Each would also have something no legislative seat could provide — the citywide visibility that only a stint on the council can furnish (which is exactly what Speaker Antonio Villaraigosa and even U.S. Rep. Xavier Becerra lack as mayoral candidates in the 2001 election).

Of course, it’s probable that by 2009 several as-yet-unknown mayoral competitors will be sitting on the council. They could also be Hispanic — the 2001 through 2007 elections will very likely see Latino candidates for the increasingly Hispanic electorate of the 8th and 9th Council Districts. Including the three districts that have Hispanic incumbents and hence may continue to be Latino, that could make 5 of 15 council districts into Hispanic seats.

Even more interesting will be the ethnic transformation the 2010 Census may reveal in the westerly 5th, 6th and 11th Council Districts, all of which already have large Latino populations in their more concentrated areas. (So does the Hollywood-centered 13th District.) By 2011, Los Angeles could, conceivably, have a nine-seat Latino majority on the council. That‘s the mirror image of today’s Anglo majority. Accordingly, a Latino as Los Angeles mayor could become as predictable an electoral outcome as it is now in Tucumcari, New Mexico.

But maybe not until then. That 2009 mayoral election will precede the post-decennial-census disclosures, and also there‘s the nascent, post-term-limits convention of a two-term, eight-year incumbency to reckon with.

Thus term limits, which were intended to eliminate career politicians, have instead, unintentionally, created a new form of career official. This serial office holder of the 21st century may well end up holding five or more separate offices in a 40-year career. For instance, by 2009, Councilman Mike Feuer, who proposes to run for city attorney in 2001, would be termed out of that office and (let us presume) looking for his next political challenge. As, conceivably, would be Councilwoman Laura Chick, who is a strongly rumored candidate for city controller in 2001. Either might be tough to beat in the 2009 mayor’s race.

So Los Angeles might actually have to wait until 2017 for its first Hispanic mayor. By which point, one might hope, candidates‘ ethnicity will matter less than their other qualifications for office. Who knows, maybe even the shy, but by-then-totally experienced late-60ish Zev Yaroslavsky will finally file papers to run for mayor that year. But by that time, I plan to be retired, reading the L.A. election returns on the Internet from some faraway place with decent fishing, food and bookstores. Y’all drop in sometime.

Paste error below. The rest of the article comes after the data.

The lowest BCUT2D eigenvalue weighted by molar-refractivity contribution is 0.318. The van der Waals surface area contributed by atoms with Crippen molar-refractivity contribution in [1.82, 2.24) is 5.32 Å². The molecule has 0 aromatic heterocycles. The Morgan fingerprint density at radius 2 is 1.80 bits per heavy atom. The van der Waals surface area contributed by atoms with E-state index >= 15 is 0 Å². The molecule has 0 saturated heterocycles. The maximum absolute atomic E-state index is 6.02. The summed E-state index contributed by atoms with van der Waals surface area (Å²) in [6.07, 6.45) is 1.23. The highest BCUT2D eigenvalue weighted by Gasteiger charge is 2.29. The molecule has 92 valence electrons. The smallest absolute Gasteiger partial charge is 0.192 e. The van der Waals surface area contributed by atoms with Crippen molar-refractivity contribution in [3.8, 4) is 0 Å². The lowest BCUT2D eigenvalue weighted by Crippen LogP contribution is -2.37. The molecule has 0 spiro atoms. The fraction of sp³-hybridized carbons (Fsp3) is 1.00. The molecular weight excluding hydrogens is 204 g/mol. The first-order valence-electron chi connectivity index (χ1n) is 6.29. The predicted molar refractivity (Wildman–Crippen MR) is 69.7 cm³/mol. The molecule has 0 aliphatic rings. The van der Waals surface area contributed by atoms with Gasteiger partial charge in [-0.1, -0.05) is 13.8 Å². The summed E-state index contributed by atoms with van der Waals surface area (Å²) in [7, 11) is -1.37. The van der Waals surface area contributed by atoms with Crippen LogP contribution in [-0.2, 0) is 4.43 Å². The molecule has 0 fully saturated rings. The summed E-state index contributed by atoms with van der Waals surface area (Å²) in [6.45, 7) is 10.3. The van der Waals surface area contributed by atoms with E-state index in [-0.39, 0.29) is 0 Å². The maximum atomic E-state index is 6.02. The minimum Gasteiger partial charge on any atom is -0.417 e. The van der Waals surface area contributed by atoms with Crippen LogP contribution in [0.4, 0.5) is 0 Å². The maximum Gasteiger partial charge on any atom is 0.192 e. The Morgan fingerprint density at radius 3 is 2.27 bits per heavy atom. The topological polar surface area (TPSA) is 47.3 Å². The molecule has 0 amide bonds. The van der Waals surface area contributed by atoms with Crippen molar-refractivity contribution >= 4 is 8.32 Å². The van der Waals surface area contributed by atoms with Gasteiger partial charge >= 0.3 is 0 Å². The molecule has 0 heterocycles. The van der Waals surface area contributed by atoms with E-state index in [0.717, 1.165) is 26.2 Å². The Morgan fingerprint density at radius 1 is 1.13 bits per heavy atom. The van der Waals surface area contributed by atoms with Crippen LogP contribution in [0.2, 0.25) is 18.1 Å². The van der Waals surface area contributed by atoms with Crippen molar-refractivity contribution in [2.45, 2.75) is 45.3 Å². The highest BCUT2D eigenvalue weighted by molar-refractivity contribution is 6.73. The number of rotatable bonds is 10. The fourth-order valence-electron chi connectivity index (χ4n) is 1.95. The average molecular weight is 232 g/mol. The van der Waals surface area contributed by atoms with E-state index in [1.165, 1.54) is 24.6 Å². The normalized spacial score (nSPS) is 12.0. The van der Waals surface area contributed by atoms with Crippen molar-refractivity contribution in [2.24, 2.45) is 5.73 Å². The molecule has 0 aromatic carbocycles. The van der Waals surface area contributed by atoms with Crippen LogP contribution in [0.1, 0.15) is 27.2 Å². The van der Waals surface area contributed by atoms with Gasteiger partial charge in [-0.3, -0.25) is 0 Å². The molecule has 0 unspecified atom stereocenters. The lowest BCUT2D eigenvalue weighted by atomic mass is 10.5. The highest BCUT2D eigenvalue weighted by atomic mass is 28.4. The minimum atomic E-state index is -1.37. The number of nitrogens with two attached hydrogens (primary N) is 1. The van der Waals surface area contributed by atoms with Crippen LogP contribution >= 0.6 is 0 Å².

Suppose you‘re a Los Angeles city councilman who’s lost your plum committee-chair assignment and been handed a prune — like Mark Ridley-Thomas, booted from his Information Technology and General Services Committee the moment that said committee became the public center of the current broadband-telecommunications controversy.

Due to his longstanding feud with council president John Ferraro (who makes committee assignments), the 8th District veteran forfeited the choice chair to freshman (and Ferraro fave) Alex Padilla. Instead, Ridley-Thomas got handed the down-and-dirty Environmental Quality and Waste Management Committee — that means sewers, folks.

But it turns out you literally can‘t keep a good councilman down. Last week, Ridley-Thomas came up with a clever-sounding plan to combine his past responsibilities with those of his present committee. Since the city needs both new sewers and new fiber-optic data cables, why not combine the projects to create what the councilman insists on calling “smart sewers”?

Building both projects tears up streets and makes for much public inconvenience; so the councilman suggested that fiber-optic cable be laid in the new sewer trenches. This would bring fast Internet service to parts of the city that otherwise might never get it, and even garner some much-needed new revenues.

I like the concept. But not the name: If a sewer were smart, would it be a sewer?

LA Weekly